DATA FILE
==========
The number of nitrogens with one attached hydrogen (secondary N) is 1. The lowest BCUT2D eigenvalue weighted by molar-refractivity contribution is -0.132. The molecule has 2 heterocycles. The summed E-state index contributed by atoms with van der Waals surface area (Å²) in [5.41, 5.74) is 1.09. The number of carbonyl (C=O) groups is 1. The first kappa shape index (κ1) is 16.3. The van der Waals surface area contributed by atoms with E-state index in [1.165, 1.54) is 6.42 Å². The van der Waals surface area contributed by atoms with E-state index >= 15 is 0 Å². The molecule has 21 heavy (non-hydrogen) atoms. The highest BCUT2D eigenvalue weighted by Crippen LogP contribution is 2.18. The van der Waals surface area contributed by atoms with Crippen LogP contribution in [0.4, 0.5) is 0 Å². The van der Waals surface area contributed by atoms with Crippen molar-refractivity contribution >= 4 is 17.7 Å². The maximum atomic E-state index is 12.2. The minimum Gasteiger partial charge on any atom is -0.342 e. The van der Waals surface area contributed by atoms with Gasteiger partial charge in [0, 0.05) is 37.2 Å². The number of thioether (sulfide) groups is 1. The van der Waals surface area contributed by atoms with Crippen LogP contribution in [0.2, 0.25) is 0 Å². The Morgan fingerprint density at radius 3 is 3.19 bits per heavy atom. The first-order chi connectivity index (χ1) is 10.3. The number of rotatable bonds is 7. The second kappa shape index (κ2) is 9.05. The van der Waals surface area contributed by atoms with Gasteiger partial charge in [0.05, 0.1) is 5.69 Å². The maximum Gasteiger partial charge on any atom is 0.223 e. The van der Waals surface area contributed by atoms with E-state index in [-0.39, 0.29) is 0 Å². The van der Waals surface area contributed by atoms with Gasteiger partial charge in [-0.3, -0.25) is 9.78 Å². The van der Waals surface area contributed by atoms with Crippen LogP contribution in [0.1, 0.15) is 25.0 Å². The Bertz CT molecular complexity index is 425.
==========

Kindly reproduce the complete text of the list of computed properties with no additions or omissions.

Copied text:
The number of nitrogens with one attached hydrogen (secondary N) is 1. The lowest BCUT2D eigenvalue weighted by molar-refractivity contribution is -0.132. The molecule has 2 heterocycles. The summed E-state index contributed by atoms with van der Waals surface area (Å²) in [5.41, 5.74) is 1.09. The number of carbonyl (C=O) groups is 1. The first kappa shape index (κ1) is 16.3. The van der Waals surface area contributed by atoms with E-state index in [1.165, 1.54) is 6.42 Å². The van der Waals surface area contributed by atoms with E-state index >= 15 is 0 Å². The molecule has 21 heavy (non-hydrogen) atoms. The highest BCUT2D eigenvalue weighted by Crippen LogP contribution is 2.18. The van der Waals surface area contributed by atoms with Crippen LogP contribution in [0.4, 0.5) is 0 Å². The van der Waals surface area contributed by atoms with Crippen molar-refractivity contribution >= 4 is 17.7 Å². The maximum atomic E-state index is 12.2. The minimum Gasteiger partial charge on any atom is -0.342 e. The van der Waals surface area contributed by atoms with Gasteiger partial charge in [0, 0.05) is 37.2 Å². The number of thioether (sulfide) groups is 1. The van der Waals surface area contributed by atoms with Crippen LogP contribution in [0.2, 0.25) is 0 Å². The Morgan fingerprint density at radius 3 is 3.19 bits per heavy atom. The first-order chi connectivity index (χ1) is 10.3. The number of rotatable bonds is 7. The second kappa shape index (κ2) is 9.05. The van der Waals surface area contributed by atoms with Gasteiger partial charge in [0.05, 0.1) is 5.69 Å². The maximum Gasteiger partial charge on any atom is 0.223 e. The van der Waals surface area contributed by atoms with E-state index in [-0.39, 0.29) is 0 Å². The van der Waals surface area contributed by atoms with Gasteiger partial charge in [-0.3, -0.25) is 9.78 Å². The van der Waals surface area contributed by atoms with Crippen LogP contribution in [0.1, 0.15) is 25.0 Å². The Bertz CT molecular complexity index is 425.